When Tom Burick wrote to us and told us about his projects, we didn't have to think twice. His custom old and modern scooters with trailers are so cool that we absolutely have to show them to you. And of course, we wanted to know more about the person who creates these moving works of art. His latest project is a "Cabin Car Teardrop", which is a small trailer that he hooks up to his 1962 Vespa VBB and drives out into the wide world - for example, the Arizona desert. We asked Tom a few questions about his scooters and ideas.
Camping Vespa from Arizona
Tom Burick - a man and his love for scooters
Tom, why don't you tell us a little bit about yourself? Where do you live and what do you do when you're not rebuilding scooters?
I am 52 years old but look younger and live in Mesa, Arizona. My main job is as a teacher. All my students are living with autism. The kids are great, and they teach me life lessons every day.
My prior career of 10 years was robotics. I founded a robotics company in 2000, secured several patents in my name and was able to deploy robots in 17 countries around the world. Mechanical engineering and metal fabrication are my passions in life, and I felt extremely fortunate that I was able to live my life's dream for a decade with the robot company. Scooters are an extension of that mechanical passion and I love to design and build over-the-top accessories for my bikes.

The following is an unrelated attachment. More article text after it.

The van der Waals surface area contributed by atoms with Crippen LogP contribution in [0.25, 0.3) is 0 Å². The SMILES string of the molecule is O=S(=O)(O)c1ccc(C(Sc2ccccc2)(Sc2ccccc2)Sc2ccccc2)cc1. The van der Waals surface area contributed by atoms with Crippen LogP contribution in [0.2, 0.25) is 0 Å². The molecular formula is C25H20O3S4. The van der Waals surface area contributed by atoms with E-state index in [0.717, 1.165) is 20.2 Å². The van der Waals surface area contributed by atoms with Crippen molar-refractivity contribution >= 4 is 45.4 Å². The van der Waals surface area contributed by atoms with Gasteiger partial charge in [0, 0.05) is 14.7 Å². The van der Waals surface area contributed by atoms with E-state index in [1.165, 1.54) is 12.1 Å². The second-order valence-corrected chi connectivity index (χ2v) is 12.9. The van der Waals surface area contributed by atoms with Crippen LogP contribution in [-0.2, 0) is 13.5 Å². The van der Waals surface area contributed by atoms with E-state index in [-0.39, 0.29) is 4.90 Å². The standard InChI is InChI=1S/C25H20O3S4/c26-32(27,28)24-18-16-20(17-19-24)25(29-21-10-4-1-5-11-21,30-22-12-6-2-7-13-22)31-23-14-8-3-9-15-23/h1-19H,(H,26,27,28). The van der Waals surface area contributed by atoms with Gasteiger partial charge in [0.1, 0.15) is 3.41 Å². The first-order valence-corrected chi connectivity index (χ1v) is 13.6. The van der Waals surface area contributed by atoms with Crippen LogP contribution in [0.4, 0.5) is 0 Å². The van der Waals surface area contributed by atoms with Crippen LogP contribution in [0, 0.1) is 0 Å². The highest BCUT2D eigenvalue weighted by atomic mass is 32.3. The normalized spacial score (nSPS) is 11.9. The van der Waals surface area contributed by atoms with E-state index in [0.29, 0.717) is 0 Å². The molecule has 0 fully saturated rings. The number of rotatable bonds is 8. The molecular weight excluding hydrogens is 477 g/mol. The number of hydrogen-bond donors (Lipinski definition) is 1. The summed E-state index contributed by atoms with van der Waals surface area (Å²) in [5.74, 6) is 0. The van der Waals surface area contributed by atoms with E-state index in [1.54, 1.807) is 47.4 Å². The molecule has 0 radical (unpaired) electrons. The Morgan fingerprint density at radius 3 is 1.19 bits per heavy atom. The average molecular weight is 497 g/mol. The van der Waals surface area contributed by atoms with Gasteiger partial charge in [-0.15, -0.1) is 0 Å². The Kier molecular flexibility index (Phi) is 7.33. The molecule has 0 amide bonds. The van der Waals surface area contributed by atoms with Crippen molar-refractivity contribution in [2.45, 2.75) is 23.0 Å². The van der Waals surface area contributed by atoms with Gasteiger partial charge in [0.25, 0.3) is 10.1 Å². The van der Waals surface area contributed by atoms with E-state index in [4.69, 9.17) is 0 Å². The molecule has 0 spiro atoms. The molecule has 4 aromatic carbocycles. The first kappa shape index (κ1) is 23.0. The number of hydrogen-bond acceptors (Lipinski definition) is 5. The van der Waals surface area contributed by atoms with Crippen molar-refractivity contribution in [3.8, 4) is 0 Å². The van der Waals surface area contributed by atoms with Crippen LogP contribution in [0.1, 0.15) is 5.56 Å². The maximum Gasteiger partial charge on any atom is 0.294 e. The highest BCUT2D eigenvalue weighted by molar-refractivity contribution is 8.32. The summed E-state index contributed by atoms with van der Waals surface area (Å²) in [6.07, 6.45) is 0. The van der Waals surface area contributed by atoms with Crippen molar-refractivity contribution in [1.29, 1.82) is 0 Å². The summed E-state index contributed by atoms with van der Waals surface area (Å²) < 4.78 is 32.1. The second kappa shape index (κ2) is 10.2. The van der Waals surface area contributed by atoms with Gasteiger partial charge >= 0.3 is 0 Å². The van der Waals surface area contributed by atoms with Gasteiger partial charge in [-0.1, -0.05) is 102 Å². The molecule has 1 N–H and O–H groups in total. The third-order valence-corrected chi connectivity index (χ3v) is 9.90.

How did it start with the love for Vespa and other scooters?
Ever since I was a little boy, I always had a mini-bike, moped, or go-cart. I've always loved motorized vehicles. As an adult, I fell away from all of that. Too many responsibilities and too much stress. There was no time in my life for fun. After not taking a vacation for over five years, I went to the beach for the weekend back in 2002. I was walking around the beach town, and someone was renting 50cc Chinese scooters. On a whim I rented one for an hour. Within minutes, the stress of life fell off my back like cinder blocks. I felt so free. So happy. It reminded me of being a little boy again and going on mini-bike adventures. I was hooked. I went home and bought a brand-new Genuine Stella which as you know was an Indian made PX150 clone. Since that time, I have owned four Stellas, two PX150s, several modern Vespas, and currently own a 1962 VBB.
How did you come up with the idea for the camping scooter?
This little trailer started out as a quick weekend project for my students. I teach a camping club on Friday's, and I wanted to surprise my kids with a little foam trailer that they could climb around in, play with, and cook in the rear galley. The idea was to connect the trailer to the back of my 1962 Vespa VBB and roll up to the school playground as a surprise.
... with a little help from my friends
Tell us how the Cabin Car came about. Did you do everything on your own?
I have a lot of friends who are extremely talented and when I told them about the project, many of them jumped in to help. My Friend Jesse helped with the trailer frame. I was originally going to build the frame out of thin wood because the trailer was meant to be disposable ... nothing more than a temporary toy for the kids. Jesse is a metal guy like me, and it was easier, quicker, and lighter to build it out of scrap aluminum. We built the frame in about three days.